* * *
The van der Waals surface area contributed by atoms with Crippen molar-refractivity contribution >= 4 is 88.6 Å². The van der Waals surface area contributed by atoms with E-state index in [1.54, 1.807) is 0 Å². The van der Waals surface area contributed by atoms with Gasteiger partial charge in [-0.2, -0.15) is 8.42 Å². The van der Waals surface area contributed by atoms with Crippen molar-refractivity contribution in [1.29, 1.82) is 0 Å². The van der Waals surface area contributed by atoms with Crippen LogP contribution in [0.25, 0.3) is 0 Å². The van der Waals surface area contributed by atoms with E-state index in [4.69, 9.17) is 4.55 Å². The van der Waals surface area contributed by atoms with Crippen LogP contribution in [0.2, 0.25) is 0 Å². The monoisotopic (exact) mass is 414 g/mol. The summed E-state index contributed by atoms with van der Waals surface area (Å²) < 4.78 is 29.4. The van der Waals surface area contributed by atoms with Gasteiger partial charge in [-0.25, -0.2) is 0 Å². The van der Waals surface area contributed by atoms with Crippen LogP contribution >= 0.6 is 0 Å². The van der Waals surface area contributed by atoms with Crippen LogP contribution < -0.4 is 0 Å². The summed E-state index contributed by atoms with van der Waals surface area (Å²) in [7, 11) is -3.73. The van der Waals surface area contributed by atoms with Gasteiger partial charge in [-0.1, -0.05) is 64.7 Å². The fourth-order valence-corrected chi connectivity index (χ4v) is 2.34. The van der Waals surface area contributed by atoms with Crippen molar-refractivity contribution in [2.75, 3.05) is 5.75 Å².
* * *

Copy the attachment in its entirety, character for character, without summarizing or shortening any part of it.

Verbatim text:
The van der Waals surface area contributed by atoms with Crippen molar-refractivity contribution >= 4 is 88.6 Å². The van der Waals surface area contributed by atoms with E-state index in [1.54, 1.807) is 0 Å². The van der Waals surface area contributed by atoms with Gasteiger partial charge in [-0.2, -0.15) is 8.42 Å². The van der Waals surface area contributed by atoms with Crippen molar-refractivity contribution in [1.29, 1.82) is 0 Å². The van der Waals surface area contributed by atoms with Crippen LogP contribution in [0.25, 0.3) is 0 Å². The van der Waals surface area contributed by atoms with E-state index in [4.69, 9.17) is 4.55 Å². The van der Waals surface area contributed by atoms with Crippen LogP contribution in [0.2, 0.25) is 0 Å². The monoisotopic (exact) mass is 414 g/mol. The summed E-state index contributed by atoms with van der Waals surface area (Å²) < 4.78 is 29.4. The van der Waals surface area contributed by atoms with Gasteiger partial charge in [-0.25, -0.2) is 0 Å². The van der Waals surface area contributed by atoms with Crippen LogP contribution >= 0.6 is 0 Å². The van der Waals surface area contributed by atoms with Crippen LogP contribution < -0.4 is 0 Å². The summed E-state index contributed by atoms with van der Waals surface area (Å²) in [7, 11) is -3.73. The van der Waals surface area contributed by atoms with Gasteiger partial charge in [-0.1, -0.05) is 64.7 Å². The fourth-order valence-corrected chi connectivity index (χ4v) is 2.34. The van der Waals surface area contributed by atoms with Crippen molar-refractivity contribution in [2.75, 3.05) is 5.75 Å².